Intracardial perfusion for light and electron microscopy of semithin and ultrathin preparations
After sternotomy under deep anaesthesia mice were killed by cardiac puncture and instantly intracardially perfused first with a solution containing 10 000 i.e./l heparin (Liquemin N 25 000, Hoffmann-La Roche) and 1 % procainhydrochloride in 0.1 M PBS for 30 s and then with fresh half-strength Karnovsky's fixative (4 % paraformaldehyde, 2 % glutardialdehyde in 0.1 M sodium cacodylate, pH 7.3).
Light and electron microscopy
Nerve samples for light and electron microscopy were embedded in Durcupan and further processed for examination with a Zeiss Axiophot light microscope and Zeiss EM 902 electron microscope as described previously .
Morphological quantification of axon preservation in light and electron micrographs
The percentage of preserved myelinated axons in proximal and distal ends of peripheral nerve stumps from triple heterozygote mice after transection and crush injury was determined as described previously [13, 54].
Conventional fluorescence microscopy and confocal tracing of individual YFP labelled axons after various lesion times
In both YFP-H and triple heterozygote mice after cut or crush lesion the entire nerve distances from the proximal sciatic to the distal tibial nerve were carefully excised, the perineurium and the branch of the commune fibular nerve removed and the remaining ~2.5 centimeter long stumps treated for wholemount fluorescence preparation using Vectashield Mounting Medium (Vector Laboratories) as described previously . For rough orientation the wholemount preparations were photomicrographed at the proximal and distal end of the excised nerve segment using a Zeiss Axiophot microscope connected to a digital camera system (Universal Imaging Corporation). High resolution confocal composite presentation of the entire intra-nerve course of individual degenerating YFP-labelled wild-type or WldS axons running through the excised stumps over their whole length was achieved as described previously . Single images were obtained with LaserSharp 2000 software connected to a Biorad Radiance 2000 laser scanning system (Hemel Hempsted, UK) and composite pictures on a black background were created using Adobe Photoshop.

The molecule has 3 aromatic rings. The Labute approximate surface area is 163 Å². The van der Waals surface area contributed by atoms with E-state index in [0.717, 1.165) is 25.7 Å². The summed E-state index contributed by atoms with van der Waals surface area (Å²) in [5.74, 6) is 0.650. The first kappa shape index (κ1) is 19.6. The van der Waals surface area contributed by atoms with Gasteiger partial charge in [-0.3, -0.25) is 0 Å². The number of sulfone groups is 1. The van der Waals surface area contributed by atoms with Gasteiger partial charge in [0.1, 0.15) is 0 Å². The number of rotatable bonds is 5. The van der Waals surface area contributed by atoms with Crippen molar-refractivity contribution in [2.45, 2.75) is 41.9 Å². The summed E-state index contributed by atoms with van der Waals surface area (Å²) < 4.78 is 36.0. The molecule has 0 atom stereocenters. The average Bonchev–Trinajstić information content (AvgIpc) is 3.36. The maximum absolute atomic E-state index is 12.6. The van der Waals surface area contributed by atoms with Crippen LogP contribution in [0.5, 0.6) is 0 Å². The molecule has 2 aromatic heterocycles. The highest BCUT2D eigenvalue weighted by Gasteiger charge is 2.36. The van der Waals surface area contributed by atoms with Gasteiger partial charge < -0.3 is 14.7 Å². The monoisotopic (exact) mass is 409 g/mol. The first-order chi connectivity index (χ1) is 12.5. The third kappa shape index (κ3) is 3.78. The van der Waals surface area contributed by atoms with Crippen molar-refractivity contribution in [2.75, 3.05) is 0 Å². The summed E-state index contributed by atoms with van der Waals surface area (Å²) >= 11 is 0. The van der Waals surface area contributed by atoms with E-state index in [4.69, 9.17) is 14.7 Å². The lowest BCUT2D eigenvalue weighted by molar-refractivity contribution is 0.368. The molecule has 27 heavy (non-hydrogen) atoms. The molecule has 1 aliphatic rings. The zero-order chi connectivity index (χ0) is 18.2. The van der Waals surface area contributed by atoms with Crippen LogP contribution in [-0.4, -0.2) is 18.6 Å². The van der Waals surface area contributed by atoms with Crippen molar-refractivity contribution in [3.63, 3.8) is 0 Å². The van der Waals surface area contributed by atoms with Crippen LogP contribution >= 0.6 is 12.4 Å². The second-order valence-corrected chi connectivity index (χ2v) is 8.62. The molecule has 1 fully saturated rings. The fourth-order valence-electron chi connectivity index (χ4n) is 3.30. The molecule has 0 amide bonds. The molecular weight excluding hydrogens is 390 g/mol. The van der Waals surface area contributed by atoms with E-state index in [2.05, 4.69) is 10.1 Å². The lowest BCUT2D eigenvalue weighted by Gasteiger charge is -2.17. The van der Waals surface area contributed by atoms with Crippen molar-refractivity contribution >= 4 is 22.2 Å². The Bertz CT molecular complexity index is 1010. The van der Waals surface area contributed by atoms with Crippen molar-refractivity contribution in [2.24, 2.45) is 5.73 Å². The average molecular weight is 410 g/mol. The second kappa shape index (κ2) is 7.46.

Imaging of restricted transition zones dividing intact and fragmented axon regions in YFP-H nerves was performed under highest possible resolution with a Zeiss LSM 510 META confocal system (LSM Software Release 3.2) coupled to a Zeiss Axiovert 200 microscope.
Quantification of intact and degenerated YFP labelled wild-type and WldSaxons in peripheral nerve stumps after cut and crush injury
For the first part of the study focusing on sciatic/tibial nerves from the YFP-H line in each wholemount preparation (2 – 3 nerve preparations per time point) YFP labelled wild-type axons running continuously through the excised peripheral nerve stump after cut and crush injury were traced individually with the laser scanning confocal microscope under high resolution and divided into four groups: axons without any features of axonal disintegration were assigned to the group "intact". Axons that showed fragmentation of the longitudinal YFP signal over the whole length of the fibre were assigned to the group "entirely fragmented". Axons without any sign of fragmentation at one end but clear axon breakdown at the other end were assigned either into the group "fragmented with anterograde gradient" or "fragmented with retrograde gradient" depending whether the fragmentation appeared close to the lesion point or at the most distal point of the tibial nerve segment. For the second part of the study dealing with triple heterozygote mice YFP labelled WldS axons in wholemount peripheral nerve stumps (2–3 nerve preparations for each timepoint) after transection and crush injury were equally traced individually with the BioRad Radiance 2000 laser scanning confocal microscope under high resolution, and divided into two groups: axons without any features of axonal disintegration were counted and assigned to the group "intact". Fibres that showed degeneration signs like constrictions or interruptions of the longitudinal YFP signal at the proximal site were associated into the group "fragmented with anterograde gradient". Means and standard deviations for all experiments were calculated using Microsoft Excel.